Indeed, the background to the Scottish Council for Development and Industry's delegation to China in 1971, the first trade mission from the West in the aftermath of the Cultural Revolution, encapsulates Lord Clydesmuir's dynamic attitude to life.
Summoned to lunch by the Chinese charge d'affaires Mr Piao at two hours' notice on 28 October 1971, the day of the Common Market entry vote, when 69 of us were proposing to vote with Ted Heath, against the policy of the Labour Party, I was told: "You asked in April about a trade delegation from Scotland. We agree. You will be in Canton on 11 November." In desperation, but unwilling to forfeit what was a stupendous opportunity, I telephoned Clydesmuir. Listening carefully, as he always did - he was an unusually good listener, over and above his natural good manners - he responded: "Right. Let me operate." He added tersely that he trusted that I would go into the pro- European lobby for the sake of Scotland, because he believed that the future of Scottish industry was in Europe. A belief to which adhered for the rest of his life.
Operate he did. Rearranging all engagements to lead the delegation himself, he put together from the Scottish Council of Development and Industry a delegation of 16 members ranging from the representatives of John Brown Engineering, Ferranti's and British Aluminium to a Midlothian mink farmer. Typically he had taken the trouble to ask the Chinese whom they really wanted. His leadership was such that not one of us, on any occasion, was so much as a minute late for any of our innumerable engagements. We sensed that Clydesmuir would have felt displeased and let down, and his displeasure was not be incurred lightly. He was quietly formidable.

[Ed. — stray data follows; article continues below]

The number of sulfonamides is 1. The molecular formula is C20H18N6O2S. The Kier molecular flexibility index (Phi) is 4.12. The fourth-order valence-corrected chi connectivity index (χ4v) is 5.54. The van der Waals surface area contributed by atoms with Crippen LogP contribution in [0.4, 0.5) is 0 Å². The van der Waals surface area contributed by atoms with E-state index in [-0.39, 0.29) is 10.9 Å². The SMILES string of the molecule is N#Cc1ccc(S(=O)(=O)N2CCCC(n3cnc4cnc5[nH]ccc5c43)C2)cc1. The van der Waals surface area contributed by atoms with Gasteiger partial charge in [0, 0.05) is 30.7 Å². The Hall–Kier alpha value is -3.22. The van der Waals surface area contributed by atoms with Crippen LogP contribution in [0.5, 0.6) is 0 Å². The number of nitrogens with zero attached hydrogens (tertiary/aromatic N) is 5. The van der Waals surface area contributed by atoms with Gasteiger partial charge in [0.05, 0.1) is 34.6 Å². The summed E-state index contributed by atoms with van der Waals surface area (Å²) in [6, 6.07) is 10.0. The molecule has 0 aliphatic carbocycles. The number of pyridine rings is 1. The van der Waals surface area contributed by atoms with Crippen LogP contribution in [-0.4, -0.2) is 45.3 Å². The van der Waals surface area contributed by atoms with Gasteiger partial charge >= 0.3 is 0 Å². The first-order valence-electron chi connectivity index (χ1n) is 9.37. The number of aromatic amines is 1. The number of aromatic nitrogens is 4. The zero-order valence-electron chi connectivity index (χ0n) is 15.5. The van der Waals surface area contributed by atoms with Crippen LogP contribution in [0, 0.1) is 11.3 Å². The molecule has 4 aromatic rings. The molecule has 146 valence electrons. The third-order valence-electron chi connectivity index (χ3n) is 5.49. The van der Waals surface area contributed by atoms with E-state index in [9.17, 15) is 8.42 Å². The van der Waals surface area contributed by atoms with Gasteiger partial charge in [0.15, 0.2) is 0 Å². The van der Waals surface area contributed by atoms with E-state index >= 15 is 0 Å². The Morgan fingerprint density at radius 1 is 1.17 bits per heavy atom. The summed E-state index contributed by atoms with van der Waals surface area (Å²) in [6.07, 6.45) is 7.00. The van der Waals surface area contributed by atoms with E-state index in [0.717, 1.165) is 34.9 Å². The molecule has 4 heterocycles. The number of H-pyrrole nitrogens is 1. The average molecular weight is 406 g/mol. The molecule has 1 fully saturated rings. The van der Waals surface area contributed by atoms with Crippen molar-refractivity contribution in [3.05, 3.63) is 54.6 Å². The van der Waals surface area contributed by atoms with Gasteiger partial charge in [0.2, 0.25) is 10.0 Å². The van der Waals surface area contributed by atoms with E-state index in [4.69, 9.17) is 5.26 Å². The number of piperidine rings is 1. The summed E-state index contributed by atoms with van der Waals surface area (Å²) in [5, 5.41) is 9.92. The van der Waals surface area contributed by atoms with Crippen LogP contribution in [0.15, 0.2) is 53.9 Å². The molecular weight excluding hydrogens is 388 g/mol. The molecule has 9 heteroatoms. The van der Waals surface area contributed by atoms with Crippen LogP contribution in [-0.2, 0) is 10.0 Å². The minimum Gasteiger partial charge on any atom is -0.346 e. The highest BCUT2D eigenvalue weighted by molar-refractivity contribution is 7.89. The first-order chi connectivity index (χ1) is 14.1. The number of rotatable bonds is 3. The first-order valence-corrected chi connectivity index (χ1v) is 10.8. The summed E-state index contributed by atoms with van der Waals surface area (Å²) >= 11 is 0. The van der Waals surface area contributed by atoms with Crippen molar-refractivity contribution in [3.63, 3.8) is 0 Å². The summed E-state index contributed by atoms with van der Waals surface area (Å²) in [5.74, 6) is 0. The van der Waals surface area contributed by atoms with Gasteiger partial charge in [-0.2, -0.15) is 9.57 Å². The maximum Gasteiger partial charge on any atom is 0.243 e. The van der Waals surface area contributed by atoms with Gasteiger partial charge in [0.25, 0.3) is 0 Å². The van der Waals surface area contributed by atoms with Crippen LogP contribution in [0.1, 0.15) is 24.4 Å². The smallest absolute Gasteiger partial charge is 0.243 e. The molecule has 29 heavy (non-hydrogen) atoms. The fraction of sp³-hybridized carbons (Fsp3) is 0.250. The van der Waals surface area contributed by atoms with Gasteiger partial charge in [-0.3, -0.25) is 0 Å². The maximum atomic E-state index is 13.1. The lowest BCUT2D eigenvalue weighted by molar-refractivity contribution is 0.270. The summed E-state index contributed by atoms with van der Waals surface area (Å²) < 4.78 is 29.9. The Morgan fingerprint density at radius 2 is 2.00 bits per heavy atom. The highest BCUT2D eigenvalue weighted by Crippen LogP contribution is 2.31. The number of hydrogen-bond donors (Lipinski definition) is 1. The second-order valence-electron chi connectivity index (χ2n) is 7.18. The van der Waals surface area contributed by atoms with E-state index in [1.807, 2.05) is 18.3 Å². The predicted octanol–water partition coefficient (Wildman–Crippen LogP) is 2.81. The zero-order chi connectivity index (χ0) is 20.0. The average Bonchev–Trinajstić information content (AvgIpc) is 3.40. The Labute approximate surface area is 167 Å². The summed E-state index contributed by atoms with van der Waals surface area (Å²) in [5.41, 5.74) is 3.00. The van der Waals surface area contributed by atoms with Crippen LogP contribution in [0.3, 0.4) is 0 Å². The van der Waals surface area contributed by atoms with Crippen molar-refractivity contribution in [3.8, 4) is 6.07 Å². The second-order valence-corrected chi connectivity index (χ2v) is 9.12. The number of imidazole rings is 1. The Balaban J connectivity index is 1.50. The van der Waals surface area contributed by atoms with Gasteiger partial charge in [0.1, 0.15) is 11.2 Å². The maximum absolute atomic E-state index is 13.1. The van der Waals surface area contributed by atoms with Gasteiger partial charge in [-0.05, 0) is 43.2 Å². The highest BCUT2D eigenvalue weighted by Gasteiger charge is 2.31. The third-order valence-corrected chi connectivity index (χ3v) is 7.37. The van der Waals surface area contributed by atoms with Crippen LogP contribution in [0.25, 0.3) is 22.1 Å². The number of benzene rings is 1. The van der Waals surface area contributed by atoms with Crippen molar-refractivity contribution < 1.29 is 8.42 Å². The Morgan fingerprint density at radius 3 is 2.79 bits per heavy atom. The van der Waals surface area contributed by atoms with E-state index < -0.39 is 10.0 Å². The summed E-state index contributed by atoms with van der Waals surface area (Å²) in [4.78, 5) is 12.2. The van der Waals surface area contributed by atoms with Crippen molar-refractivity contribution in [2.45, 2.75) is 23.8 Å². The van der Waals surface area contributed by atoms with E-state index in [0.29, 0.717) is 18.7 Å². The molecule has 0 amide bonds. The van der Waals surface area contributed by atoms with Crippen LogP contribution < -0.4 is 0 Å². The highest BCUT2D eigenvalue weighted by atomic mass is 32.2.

Certainly, the Chinese considered that he had great mandarin qualities. Summoned out of bed at midnight - that was not an unusual experience in Mao's China in those days - to the Forbidden City to see Jum Wen-Chin, then head of the European and American department of the Chinese Foreign Office, my host revealed that in the previous 10 days the Chinese had been most impressed by milord Clydesmuir. Was he likely to be the future Leader of Scotland?
It transpired that we Scots had been invited as, after 17 years of non- contact, they thought that the Scots, like the Albanians, were much put upon by their larger neighbours. (As an indication of the lack of contact and the timescale on which the Chinese leadership operated, Jum Wen-Chin, interrogating me about Labour Party policy, used the phrase "As Lord Attlee was telling me" as if it had been the other day; 17 years had gone by.)
I can see why the question should be asked, because, as Clydesmuir's fellow industrialist heavyweight Viscount Weir, of G. & J. Weir Pumps, put it: "The thing about Ronnie Clydesmuir was that he was a tremendous Scottish patriot. He really did care about Scotland and Scottish industry."